The Honesty Project, which launched in 2020 with a $4.4 million grant from the John Templeton Foundation, has awarded grants to 16 projects exploring the science of honesty and philosophical questions related to the virtue.
The Project’s funding competitions drew hundreds of proposals from researchers worldwide who are investigating what determines honesty, how honest people are, and the consequences of honesty for relationships, groups and institutions. The winning studies focus on a range of topics from honesty in public health communications to understanding culturally-endorsed parental lies.
“We are thrilled to be able to support these 16 teams researching the philosophy and the science of honesty,” said Christian B. Miller, project director and A.C. Reid Professor of Philosophy at Wake Forest. “The study of honesty has been surprisingly neglected in academic research, but these highly innovative and exciting projects will help to change that. I can’t wait to see the discoveries about honesty they will produce in the coming years.”
Read the full story and view the research award winners on the Wake Forest News website.
Categories: Faculty News
Congratulations to Wake Forest University faculty from the Reynolda Campus who reported publishing books in August 2021:
- Dos Santos, Patricia C. (Chemistry). Fe-S Proteins: Methods and Protocols. Humana Press. 2021.
- Gala, Candelas. (Spanish, Emerita). Clara Janés. La poesía cuántica o la física de la poesía [Clara Janés. Quantum Poetics or the Physics of Poetry]. Consejo Superior de Investigaciones Científicas. 2021.
- Gladding, Samuel T. (Counseling). Theories of Counseling, 3rd ed. Rowman & Littlefield. 2021.
- Infurna, Frank J., & Eranda Jayawickreme. (Psychology). Redesigning Research on Post-Traumatic Growth. Oxford University Press. 2021.
- Petrocelli, John V. (Psychology). The Life-Changing Science of Detecting Bullshit. St. Martin’s Press. 2021.
Eranda Jayawickreme, associate professor of psychology, has been named Harold W. Tribble Professor of Psychology.
“I’m grateful to receive this endowed professorship, as well as for the opportunity to work at Wake Forest for the past 12 years,” said Jayawickreme. “Wake Forest is one of the leading research hubs for the study of morality and character, and I feel lucky to be at a university that truly lives up to the teacher-scholar model.”
Jayawickreme received the endowed professorship, one of the highest honors the College can award a faculty member, for his significant contributions to teaching, student mentorship, and interdisciplinary scholarship on the intersection of psychology and philosophy involving post-traumatic growth, well-being, moral character, and integrative theories of personality.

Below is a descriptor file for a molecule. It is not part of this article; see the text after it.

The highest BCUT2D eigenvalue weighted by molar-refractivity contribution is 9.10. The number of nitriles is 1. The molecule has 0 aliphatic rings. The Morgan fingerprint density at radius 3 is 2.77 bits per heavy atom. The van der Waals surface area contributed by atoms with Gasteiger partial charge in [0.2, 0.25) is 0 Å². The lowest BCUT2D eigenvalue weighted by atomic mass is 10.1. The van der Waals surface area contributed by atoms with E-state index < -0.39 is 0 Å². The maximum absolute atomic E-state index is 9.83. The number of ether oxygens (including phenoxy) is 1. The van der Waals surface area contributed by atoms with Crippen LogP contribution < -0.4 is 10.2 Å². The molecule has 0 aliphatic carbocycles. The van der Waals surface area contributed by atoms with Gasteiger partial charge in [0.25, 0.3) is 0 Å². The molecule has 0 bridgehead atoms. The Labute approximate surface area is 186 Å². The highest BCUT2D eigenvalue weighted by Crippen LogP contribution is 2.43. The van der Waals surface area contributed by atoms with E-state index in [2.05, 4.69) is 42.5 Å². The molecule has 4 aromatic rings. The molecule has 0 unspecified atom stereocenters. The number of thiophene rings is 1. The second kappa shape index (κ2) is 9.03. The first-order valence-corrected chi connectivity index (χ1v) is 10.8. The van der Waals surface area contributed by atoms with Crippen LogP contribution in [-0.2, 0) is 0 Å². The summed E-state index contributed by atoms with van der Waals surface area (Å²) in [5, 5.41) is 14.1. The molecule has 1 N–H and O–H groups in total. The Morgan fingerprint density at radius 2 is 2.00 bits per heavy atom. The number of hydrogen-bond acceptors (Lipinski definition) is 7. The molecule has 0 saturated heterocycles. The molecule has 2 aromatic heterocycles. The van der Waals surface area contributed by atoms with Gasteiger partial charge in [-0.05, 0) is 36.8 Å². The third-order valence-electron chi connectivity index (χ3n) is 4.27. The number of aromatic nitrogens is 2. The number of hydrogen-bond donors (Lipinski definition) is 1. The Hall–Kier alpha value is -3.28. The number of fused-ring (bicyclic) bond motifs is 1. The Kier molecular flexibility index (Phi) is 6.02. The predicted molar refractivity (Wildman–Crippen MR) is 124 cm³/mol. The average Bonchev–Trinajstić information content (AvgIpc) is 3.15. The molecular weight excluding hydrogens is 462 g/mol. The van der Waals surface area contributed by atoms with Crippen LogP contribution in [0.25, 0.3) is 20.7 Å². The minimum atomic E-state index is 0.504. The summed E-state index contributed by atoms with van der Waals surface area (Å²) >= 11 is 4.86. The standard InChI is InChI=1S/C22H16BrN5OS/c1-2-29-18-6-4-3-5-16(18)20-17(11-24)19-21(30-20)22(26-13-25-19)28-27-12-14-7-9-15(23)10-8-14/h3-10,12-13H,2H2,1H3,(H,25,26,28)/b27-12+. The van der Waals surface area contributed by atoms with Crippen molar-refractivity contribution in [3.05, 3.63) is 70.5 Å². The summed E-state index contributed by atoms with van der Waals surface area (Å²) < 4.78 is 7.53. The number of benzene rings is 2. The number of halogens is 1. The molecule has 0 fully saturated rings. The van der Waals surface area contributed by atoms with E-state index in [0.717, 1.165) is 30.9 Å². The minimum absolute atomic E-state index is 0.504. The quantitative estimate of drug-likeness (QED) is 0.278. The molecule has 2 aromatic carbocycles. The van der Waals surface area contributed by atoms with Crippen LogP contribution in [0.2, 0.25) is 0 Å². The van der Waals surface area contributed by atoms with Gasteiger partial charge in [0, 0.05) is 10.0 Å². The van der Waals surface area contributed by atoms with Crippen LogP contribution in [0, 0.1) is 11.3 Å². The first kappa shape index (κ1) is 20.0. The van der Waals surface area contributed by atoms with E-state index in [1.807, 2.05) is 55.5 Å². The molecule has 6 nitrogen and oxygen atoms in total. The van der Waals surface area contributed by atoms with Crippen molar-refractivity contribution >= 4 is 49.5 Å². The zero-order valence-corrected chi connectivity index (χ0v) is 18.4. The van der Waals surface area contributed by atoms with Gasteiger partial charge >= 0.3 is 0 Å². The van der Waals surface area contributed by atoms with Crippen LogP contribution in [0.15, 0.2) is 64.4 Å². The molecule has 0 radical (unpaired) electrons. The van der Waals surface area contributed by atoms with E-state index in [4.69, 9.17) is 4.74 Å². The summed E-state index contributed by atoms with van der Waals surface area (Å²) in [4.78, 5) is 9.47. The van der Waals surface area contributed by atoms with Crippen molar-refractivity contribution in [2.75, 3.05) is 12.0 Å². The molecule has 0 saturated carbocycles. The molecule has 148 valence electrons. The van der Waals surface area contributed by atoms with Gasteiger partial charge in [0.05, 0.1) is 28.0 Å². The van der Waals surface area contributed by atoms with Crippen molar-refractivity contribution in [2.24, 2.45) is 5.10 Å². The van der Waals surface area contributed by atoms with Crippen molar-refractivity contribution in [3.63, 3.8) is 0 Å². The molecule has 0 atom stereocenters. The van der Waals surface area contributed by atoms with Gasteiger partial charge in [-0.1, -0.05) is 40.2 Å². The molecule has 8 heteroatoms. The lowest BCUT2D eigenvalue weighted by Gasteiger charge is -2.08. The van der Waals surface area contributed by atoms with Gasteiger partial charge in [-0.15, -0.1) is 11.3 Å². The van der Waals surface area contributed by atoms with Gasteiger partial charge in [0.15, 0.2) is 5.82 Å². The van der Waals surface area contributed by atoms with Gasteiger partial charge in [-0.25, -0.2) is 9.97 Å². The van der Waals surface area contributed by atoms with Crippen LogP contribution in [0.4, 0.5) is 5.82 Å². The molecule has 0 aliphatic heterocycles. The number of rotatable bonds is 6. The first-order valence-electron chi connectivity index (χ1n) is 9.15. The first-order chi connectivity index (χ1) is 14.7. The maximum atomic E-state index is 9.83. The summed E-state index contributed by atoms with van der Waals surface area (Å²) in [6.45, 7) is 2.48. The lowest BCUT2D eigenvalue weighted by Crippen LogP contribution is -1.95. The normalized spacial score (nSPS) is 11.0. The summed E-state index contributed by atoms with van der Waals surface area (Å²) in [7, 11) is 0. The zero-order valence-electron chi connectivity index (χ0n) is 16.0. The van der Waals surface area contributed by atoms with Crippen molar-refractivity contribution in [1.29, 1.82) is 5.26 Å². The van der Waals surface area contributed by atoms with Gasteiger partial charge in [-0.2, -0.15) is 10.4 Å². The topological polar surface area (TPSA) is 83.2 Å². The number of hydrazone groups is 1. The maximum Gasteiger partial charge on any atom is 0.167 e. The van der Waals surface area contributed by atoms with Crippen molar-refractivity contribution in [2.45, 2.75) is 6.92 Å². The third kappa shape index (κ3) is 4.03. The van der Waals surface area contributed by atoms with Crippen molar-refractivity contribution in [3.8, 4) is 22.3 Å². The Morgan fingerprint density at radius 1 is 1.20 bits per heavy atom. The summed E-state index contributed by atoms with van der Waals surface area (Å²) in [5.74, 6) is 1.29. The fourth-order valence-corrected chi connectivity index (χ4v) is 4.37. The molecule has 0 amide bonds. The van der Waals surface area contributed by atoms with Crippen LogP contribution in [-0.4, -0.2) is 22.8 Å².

Read more on the College of Arts and Sciences website.
Congratulations to Philip Clarke, associate professor of counseling, whose proposal entitled “COVID-Wellness Longitudinal Study” has been funded by the Chi Sigma Iota Counseling Academic & Professional Honor Society.
Congratulations to Dale Dagenbach, professor of psychology, whose proposal entitled “Analytical Tools for Complex Brain Networks: Fusing Novel Statistical Methods and Network Science to Understand Brain Function” has been funded by the National Institutes of Health and by (subaward/subcontract from) WFU Health Sciences.
Congratulations to Michael Gross, associate professor of engineering and faculty director for the Center for Entrepreneurship, whose proposal entitled “Template-Directed Electrode Nanostructure Engineering” has been funded by the U.S. Department of Energy and by (subaward/subcontract from) Oak Ridge Associated University.
Congratulations to Stephen Messier, professor of health and exercise science and director of the J.B. Snow Biomechanics Laboratory, whose proposal entitled “Preventing Incident Knee Osteoarthritis: The Osteoarthritis Prevention Study (TOPS)” has been funded by the National Institutes of Health.
A guest post from the College
This is the final post in a five-part series honoring College faculty who have retired in 2021 and 2020.
The College honors those who retired at the end of the 2020 academic year. Due to the abbreviated virtual conferring of degrees in 2020, these tremendous teacher-scholars and directors were recognized during this year’s Commencement ceremonies. Enjoy the linked profiles capturing their lasting legacies.
- John E.R. Friedenberg, Professor of Theatre and Dance
- Brian Gorelick, Associate Professor and Director of Choral Ensembles
- Judy Kem, Professor of French Studies
- G.E. “Rick” Matthews, Professor of Physics
- Tom Phillips, Director of the Wake Forest Scholars Program
- Catherine E. Seta, Professor of Psychology
- Kathy B. Smith, Professor of Politics and International Affairs
- Alan Williams, Professor of History